Figure 19 shows an energy dependence of acceptances for the simulated \(\mathrm {^{56}Co}\) FEPs. As in the case of measured spectrum there is a noticeable effect: events of higher energies are rejected more efficiently but the difference is only about 4% between 1175.1 and 2598.5 keV (slope of 2.8%/MeV).

5.6 Cross-check of the simulated and measured data

An important feature of the simulation software is how well the simulated pulses are reproducing the measured ones. MC simulations could help to understand better the separation effect between SSEs/MSEs and estimate the systematic uncertainties of the events classification with PSA methods based on neutral-networks. This is not possible using only the measured data, because e.g. it is known that the DEP events form the \(\mathrm {^{228}Th}\) spectra used to train the network are not homogeneously distributed in the detector volume. Most of these events are localized close to the edges of the detector, where it is the easiest for the two 511 keV annihilation \(\gamma \)-rays to escape. The bigger the crystal the more significant this effect is. Realistically simulated SSEs would be therefore more suitable for training. Another option, very attractive from the perspective of the \(0\nu \beta \beta \) decay searches, would be to use for ANN training simulated signals corresponding to the \(2\nu \beta \beta \) decays in the detector’s volume. This would be possible by using DECAY0/DECAY4 event generators [42], which take into account the kinematics of the \(^{76}\)Ge \(0\nu \beta \beta \) and \(2\nu \beta \beta \) decays by using the theoretical models. Since there are some differences in the ionization resulting from single-site events originating from a pair production (DEP events) and those from the \(0\nu \beta \beta \) decays, events generated by DECAY0 could provide more precise event topologies and signal shapes.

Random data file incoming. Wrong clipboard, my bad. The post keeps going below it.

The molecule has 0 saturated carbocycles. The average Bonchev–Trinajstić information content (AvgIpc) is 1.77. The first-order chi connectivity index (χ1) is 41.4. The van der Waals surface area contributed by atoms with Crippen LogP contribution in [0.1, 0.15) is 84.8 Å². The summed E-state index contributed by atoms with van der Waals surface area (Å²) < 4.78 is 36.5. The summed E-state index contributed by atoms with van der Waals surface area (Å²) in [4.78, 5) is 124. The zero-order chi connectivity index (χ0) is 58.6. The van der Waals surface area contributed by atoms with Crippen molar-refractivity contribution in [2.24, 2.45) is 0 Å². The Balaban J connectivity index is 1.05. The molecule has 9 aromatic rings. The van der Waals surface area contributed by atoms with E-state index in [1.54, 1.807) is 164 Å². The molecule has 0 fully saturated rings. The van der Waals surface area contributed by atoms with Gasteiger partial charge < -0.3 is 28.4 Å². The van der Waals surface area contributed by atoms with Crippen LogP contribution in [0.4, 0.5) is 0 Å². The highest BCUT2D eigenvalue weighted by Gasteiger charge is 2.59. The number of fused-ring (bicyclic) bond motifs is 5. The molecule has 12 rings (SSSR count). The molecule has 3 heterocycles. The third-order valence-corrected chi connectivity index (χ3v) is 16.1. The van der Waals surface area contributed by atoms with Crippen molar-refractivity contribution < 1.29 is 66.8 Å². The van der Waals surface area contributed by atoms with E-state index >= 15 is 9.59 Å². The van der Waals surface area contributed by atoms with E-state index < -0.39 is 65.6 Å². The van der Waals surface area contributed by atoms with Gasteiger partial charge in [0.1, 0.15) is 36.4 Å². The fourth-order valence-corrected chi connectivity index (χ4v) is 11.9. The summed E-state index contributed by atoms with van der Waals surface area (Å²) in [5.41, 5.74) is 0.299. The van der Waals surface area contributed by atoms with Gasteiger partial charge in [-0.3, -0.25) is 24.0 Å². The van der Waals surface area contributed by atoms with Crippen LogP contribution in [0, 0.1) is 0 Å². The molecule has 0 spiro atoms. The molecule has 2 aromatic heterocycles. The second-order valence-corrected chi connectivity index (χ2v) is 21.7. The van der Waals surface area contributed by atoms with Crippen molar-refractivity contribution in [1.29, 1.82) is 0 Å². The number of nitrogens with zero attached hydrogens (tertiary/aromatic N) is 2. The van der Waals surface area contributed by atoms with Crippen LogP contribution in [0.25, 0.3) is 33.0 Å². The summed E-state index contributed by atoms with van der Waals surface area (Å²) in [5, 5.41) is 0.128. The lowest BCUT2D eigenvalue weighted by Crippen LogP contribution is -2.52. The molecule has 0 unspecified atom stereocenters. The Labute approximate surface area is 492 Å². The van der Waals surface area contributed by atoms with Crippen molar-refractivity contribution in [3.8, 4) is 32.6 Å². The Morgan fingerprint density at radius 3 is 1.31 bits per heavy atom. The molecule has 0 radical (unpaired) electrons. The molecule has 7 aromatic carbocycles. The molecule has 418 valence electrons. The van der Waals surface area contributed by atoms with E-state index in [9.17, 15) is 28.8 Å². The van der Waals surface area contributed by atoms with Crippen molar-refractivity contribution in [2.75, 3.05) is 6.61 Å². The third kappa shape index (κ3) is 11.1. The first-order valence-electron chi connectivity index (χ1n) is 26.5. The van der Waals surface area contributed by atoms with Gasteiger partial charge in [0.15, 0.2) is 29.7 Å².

In our approach we applied the ANN cuts defined on the MC data to classify the measured pulses (MC/Meas.) and vice versa (Meas./MC). The distributions of events as a function of the classifier value/energy for \(\mathrm {^{228}Th}\) are shown in Fig. 20 and in Fig. 21 for the (MC/Meas.) and (Meas./MC) scenarios, respectively. In both cases the characteristic two band structure is visible, indicating a good separation between reproduced single- and multi-site events. Corresponding acceptances, also for (Meas./Meas.) and (MC/MC) options (training/classification on data and training/classification on simulated pulses, respectively) of events from various energy regions of the \(\mathrm {^{228}Th}\) spectra are collected in Table 5. The effect of the PSA cut on various peaks from \(\mathrm {^{228}Th}\) spectra is visualized in Figs. 22 and 23, for ANN trained on MC and measured pulses, respectively.

Fig. 19
figure 19

Acceptance of the FEP events as a function of energy for the simulated \(\mathrm {^{56}Co}\) spectrum

Fig. 20
figure 20

2D histogram showing the classified \(\mathrm {^{228}Th}\) events (measured data) with ANN trained on the MC data. The bottom panel shows the corresponding energy spectra (before/after cut). SSEs and MSEs are well separated. The numerical values of survival fractions for various peaks are presented in Table 5 (column denoted with MC/Meas.)

Fig. 21
figure 21

2D histogram showing the classified \(\mathrm {^{228}Th}\) events (MC data) with ANN trained on the measured data. The acceptances for various peaks are included in Table 5 (column denoted with Meas./MC)

Fig. 22
figure 22

Close-up of the \(\mathrm {^{228}Th}\) (ANN trained on MC pulses, real data classified) spectrum before and after the cut rejecting MSEs (the same spectrum as in the bottom panel of Fig. 20), showing the effect of the PSA method on peaks consisting of events of different types. Suppression of MSEs in SEPs and FEPs is clearly visible, while SSEs in the DEPs are mostly accepted

Fig. 23
figure 23